It is not uncommon for parents to negotiate who will be responsible for college expenses after divorce, as part of their final divorce agreement. We refer to it as “agreement”, because this is not an issue frequently litigated at trial.
The court’s jurisdiction over the parties’ children, except under very rare circumstances, ends when the child reaches adulthood and emancipates. The only scenario where the Family Court would provide for the payment of college expenses would be if the person attending college was a minor.
Even then, the ruling would only extend until the child became emancipated. For example, if the parents have a genius 15-year-old who is a freshman in college, the court’s ruling would address the child’s first three years of college (until the child turned 18), but would not provide for the child’s fourth year of college.
When divorcing parents enter into an agreement related to college expenses, they are essentially entering into a contract. This means that the obligation to perform on the contract arises out of contract law and not Title 25. Title 25 is the statutory framework that governs divorce and child custody proceedings. Child support is a great example of a right that arises out of Title 25.
If child support is provided for in a divorce agreement, and the parent who is supposed to pay support fails to pay, the receiving parent has special remedies available to them through Title 25. For example, the obligor parent could have their tax refund intercepted, or, ultimately be thrown in jail.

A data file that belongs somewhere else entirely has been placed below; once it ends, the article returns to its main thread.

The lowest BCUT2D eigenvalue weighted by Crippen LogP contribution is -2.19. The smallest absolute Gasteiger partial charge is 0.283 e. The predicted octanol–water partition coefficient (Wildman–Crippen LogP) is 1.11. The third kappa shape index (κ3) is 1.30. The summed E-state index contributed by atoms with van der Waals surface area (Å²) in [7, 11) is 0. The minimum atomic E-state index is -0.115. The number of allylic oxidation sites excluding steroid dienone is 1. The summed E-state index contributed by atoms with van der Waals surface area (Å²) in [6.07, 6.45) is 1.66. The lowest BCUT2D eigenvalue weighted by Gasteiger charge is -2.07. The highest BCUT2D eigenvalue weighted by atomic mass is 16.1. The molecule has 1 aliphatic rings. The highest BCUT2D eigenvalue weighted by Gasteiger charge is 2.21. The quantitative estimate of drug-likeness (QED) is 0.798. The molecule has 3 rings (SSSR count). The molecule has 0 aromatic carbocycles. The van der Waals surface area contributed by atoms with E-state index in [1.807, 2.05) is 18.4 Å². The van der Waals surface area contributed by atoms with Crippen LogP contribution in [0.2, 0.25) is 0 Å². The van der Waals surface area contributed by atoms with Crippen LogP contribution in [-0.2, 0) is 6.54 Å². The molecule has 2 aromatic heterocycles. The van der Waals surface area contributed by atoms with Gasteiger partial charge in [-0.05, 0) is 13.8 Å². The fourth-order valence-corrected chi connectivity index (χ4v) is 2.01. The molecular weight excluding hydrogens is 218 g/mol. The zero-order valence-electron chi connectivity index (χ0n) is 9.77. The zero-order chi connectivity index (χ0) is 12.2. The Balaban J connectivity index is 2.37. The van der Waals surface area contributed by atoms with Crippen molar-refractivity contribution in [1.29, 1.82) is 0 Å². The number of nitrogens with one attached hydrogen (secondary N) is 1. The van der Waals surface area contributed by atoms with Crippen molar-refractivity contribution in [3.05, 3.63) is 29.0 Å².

Due to the contractual nature of college tuition/expense agreements, the non-paying parent does not have standing to sue in the event the responsible parent fails to pay. The reason for this is that the obligation (to pay for college) is not owed to the non-paying parent. Rather, the child, as the beneficiary of the contract, must be the one to sue in the event of non-payment.
As you can imagine, this creates an awkward dynamic between the parents and child, and rarely results in a lawsuit. Thus, if you are the non-paying parent, and your goal is to ensure your child’s college expenses are paid for by the other parent, be wary of any blanket contract language. Even if the language says exactly what you want it to say, you may have no recourse in the event of nonpayment.
Perhaps the best solution to this problem, is to take a portion of the marital assets and put them in a carefully drafted trust for child’s education. Placing money in trust for the child’s education will ensure that the funds are available when the child needs them, and avoids the issue of non-payment altogether.
Of course, this is only an option if the parents have assets available to place trust for the child’s college expenses. If this option sounds appealing to you, make sure you hire an attorney who is familiar with both family law and trust law.